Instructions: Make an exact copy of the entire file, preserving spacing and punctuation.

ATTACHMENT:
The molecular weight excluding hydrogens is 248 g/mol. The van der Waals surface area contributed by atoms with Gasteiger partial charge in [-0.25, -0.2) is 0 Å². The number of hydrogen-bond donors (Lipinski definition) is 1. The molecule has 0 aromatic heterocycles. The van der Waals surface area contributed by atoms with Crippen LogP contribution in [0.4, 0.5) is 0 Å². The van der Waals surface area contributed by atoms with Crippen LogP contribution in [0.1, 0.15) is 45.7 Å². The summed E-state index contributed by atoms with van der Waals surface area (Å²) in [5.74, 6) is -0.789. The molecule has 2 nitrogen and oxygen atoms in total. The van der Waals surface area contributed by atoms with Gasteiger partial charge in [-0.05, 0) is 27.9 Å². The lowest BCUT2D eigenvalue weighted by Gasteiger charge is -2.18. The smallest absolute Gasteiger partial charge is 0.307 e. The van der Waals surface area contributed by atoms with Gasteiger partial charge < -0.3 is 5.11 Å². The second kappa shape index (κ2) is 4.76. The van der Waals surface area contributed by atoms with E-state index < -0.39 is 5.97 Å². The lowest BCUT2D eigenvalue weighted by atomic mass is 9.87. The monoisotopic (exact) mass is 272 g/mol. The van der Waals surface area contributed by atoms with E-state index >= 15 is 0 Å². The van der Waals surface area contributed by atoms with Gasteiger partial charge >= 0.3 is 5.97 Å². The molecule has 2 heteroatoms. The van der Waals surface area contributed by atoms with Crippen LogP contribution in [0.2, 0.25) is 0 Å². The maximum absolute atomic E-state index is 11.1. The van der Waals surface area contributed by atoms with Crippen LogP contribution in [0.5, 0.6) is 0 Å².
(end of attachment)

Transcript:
The molecular weight excluding hydrogens is 248 g/mol. The van der Waals surface area contributed by atoms with Gasteiger partial charge in [-0.25, -0.2) is 0 Å². The number of hydrogen-bond donors (Lipinski definition) is 1. The molecule has 0 aromatic heterocycles. The van der Waals surface area contributed by atoms with Crippen LogP contribution in [0.4, 0.5) is 0 Å². The van der Waals surface area contributed by atoms with Crippen LogP contribution in [0.1, 0.15) is 45.7 Å². The summed E-state index contributed by atoms with van der Waals surface area (Å²) in [5.74, 6) is -0.789. The molecule has 2 nitrogen and oxygen atoms in total. The van der Waals surface area contributed by atoms with Gasteiger partial charge in [-0.05, 0) is 27.9 Å². The lowest BCUT2D eigenvalue weighted by Gasteiger charge is -2.18. The smallest absolute Gasteiger partial charge is 0.307 e. The van der Waals surface area contributed by atoms with Gasteiger partial charge < -0.3 is 5.11 Å². The second kappa shape index (κ2) is 4.76. The van der Waals surface area contributed by atoms with E-state index < -0.39 is 5.97 Å². The lowest BCUT2D eigenvalue weighted by atomic mass is 9.87. The monoisotopic (exact) mass is 272 g/mol. The van der Waals surface area contributed by atoms with E-state index >= 15 is 0 Å². The van der Waals surface area contributed by atoms with Gasteiger partial charge >= 0.3 is 5.97 Å². The molecule has 2 heteroatoms. The van der Waals surface area contributed by atoms with Crippen LogP contribution in [0.2, 0.25) is 0 Å². The maximum absolute atomic E-state index is 11.1. The van der Waals surface area contributed by atoms with Crippen LogP contribution in [0.5, 0.6) is 0 Å².